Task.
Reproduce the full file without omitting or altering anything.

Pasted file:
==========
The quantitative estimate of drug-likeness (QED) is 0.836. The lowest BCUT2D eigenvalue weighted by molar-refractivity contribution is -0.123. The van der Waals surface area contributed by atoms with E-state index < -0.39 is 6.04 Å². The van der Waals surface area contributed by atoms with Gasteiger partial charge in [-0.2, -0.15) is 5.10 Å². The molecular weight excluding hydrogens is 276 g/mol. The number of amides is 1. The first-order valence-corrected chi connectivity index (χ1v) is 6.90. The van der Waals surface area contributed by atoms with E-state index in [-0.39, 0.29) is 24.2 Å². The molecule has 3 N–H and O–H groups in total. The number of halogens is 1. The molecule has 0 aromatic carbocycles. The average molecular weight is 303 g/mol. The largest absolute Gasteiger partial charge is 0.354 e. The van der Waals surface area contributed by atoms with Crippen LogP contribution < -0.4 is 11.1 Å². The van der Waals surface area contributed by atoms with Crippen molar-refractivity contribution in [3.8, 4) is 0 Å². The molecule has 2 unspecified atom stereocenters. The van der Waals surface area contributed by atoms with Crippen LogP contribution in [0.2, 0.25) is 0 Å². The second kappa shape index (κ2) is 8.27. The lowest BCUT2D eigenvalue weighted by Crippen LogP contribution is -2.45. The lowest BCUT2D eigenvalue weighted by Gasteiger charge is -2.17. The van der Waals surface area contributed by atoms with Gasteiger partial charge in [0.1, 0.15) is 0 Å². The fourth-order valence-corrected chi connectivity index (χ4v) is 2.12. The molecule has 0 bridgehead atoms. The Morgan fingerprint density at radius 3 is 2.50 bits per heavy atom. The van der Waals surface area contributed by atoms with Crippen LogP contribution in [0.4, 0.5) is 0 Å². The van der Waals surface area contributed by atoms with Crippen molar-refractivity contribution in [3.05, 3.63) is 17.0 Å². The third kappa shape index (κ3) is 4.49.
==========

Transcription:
The quantitative estimate of drug-likeness (QED) is 0.836. The lowest BCUT2D eigenvalue weighted by molar-refractivity contribution is -0.123. The van der Waals surface area contributed by atoms with E-state index < -0.39 is 6.04 Å². The van der Waals surface area contributed by atoms with Gasteiger partial charge in [-0.2, -0.15) is 5.10 Å². The molecular weight excluding hydrogens is 276 g/mol. The number of amides is 1. The first-order valence-corrected chi connectivity index (χ1v) is 6.90. The van der Waals surface area contributed by atoms with E-state index in [-0.39, 0.29) is 24.2 Å². The molecule has 3 N–H and O–H groups in total. The number of halogens is 1. The molecule has 0 aromatic carbocycles. The average molecular weight is 303 g/mol. The largest absolute Gasteiger partial charge is 0.354 e. The van der Waals surface area contributed by atoms with Crippen LogP contribution < -0.4 is 11.1 Å². The van der Waals surface area contributed by atoms with Crippen molar-refractivity contribution in [3.8, 4) is 0 Å². The molecule has 2 unspecified atom stereocenters. The van der Waals surface area contributed by atoms with Crippen LogP contribution in [0.2, 0.25) is 0 Å². The second kappa shape index (κ2) is 8.27. The lowest BCUT2D eigenvalue weighted by Crippen LogP contribution is -2.45. The lowest BCUT2D eigenvalue weighted by Gasteiger charge is -2.17. The van der Waals surface area contributed by atoms with Gasteiger partial charge in [0.1, 0.15) is 0 Å². The fourth-order valence-corrected chi connectivity index (χ4v) is 2.12. The molecule has 0 bridgehead atoms. The Morgan fingerprint density at radius 3 is 2.50 bits per heavy atom. The van der Waals surface area contributed by atoms with Crippen LogP contribution in [0.4, 0.5) is 0 Å². The van der Waals surface area contributed by atoms with Crippen molar-refractivity contribution in [3.05, 3.63) is 17.0 Å². The third kappa shape index (κ3) is 4.49.